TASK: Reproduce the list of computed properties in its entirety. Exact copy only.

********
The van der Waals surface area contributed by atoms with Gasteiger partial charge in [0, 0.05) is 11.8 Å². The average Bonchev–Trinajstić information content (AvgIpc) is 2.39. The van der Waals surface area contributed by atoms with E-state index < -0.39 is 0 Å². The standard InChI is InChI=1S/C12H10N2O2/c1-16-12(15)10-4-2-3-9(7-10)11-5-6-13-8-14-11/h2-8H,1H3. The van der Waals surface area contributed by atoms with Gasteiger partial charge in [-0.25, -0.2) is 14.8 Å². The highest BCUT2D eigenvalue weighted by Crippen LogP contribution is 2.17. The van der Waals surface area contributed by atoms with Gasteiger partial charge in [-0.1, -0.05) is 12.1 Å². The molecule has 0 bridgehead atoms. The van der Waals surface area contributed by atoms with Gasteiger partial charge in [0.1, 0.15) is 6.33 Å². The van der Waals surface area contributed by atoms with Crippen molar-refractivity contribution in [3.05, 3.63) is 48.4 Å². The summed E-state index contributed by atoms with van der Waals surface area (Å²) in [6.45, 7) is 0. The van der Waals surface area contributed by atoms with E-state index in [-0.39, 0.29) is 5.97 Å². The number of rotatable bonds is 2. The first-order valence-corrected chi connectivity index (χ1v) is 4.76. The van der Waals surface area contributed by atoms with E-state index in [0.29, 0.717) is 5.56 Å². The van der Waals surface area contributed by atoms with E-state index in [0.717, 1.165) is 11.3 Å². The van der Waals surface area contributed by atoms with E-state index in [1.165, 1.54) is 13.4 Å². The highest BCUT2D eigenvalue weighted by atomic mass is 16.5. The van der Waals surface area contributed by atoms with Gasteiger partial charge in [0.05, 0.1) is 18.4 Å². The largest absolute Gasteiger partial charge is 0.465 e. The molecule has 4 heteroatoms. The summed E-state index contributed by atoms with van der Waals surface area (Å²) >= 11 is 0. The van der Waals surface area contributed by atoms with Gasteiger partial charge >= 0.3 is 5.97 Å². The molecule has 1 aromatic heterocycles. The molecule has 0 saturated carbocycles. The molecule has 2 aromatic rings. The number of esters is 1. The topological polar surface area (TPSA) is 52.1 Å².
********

The van der Waals surface area contributed by atoms with Gasteiger partial charge in [0, 0.05) is 11.8 Å². The average Bonchev–Trinajstić information content (AvgIpc) is 2.39. The van der Waals surface area contributed by atoms with E-state index < -0.39 is 0 Å². The standard InChI is InChI=1S/C12H10N2O2/c1-16-12(15)10-4-2-3-9(7-10)11-5-6-13-8-14-11/h2-8H,1H3. The van der Waals surface area contributed by atoms with Gasteiger partial charge in [-0.25, -0.2) is 14.8 Å². The highest BCUT2D eigenvalue weighted by Crippen LogP contribution is 2.17. The van der Waals surface area contributed by atoms with Gasteiger partial charge in [-0.1, -0.05) is 12.1 Å². The molecule has 0 bridgehead atoms. The van der Waals surface area contributed by atoms with Gasteiger partial charge in [0.1, 0.15) is 6.33 Å². The van der Waals surface area contributed by atoms with Crippen molar-refractivity contribution in [3.05, 3.63) is 48.4 Å². The summed E-state index contributed by atoms with van der Waals surface area (Å²) in [6.45, 7) is 0. The van der Waals surface area contributed by atoms with E-state index in [-0.39, 0.29) is 5.97 Å². The number of rotatable bonds is 2. The first-order valence-corrected chi connectivity index (χ1v) is 4.76. The van der Waals surface area contributed by atoms with E-state index in [0.29, 0.717) is 5.56 Å². The van der Waals surface area contributed by atoms with E-state index in [0.717, 1.165) is 11.3 Å². The van der Waals surface area contributed by atoms with E-state index in [1.165, 1.54) is 13.4 Å². The highest BCUT2D eigenvalue weighted by atomic mass is 16.5. The van der Waals surface area contributed by atoms with Gasteiger partial charge in [0.05, 0.1) is 18.4 Å². The largest absolute Gasteiger partial charge is 0.465 e. The molecule has 4 heteroatoms. The summed E-state index contributed by atoms with van der Waals surface area (Å²) >= 11 is 0. The van der Waals surface area contributed by atoms with Gasteiger partial charge >= 0.3 is 5.97 Å². The molecule has 1 aromatic heterocycles. The molecule has 0 saturated carbocycles. The molecule has 2 aromatic rings. The number of esters is 1. The topological polar surface area (TPSA) is 52.1 Å².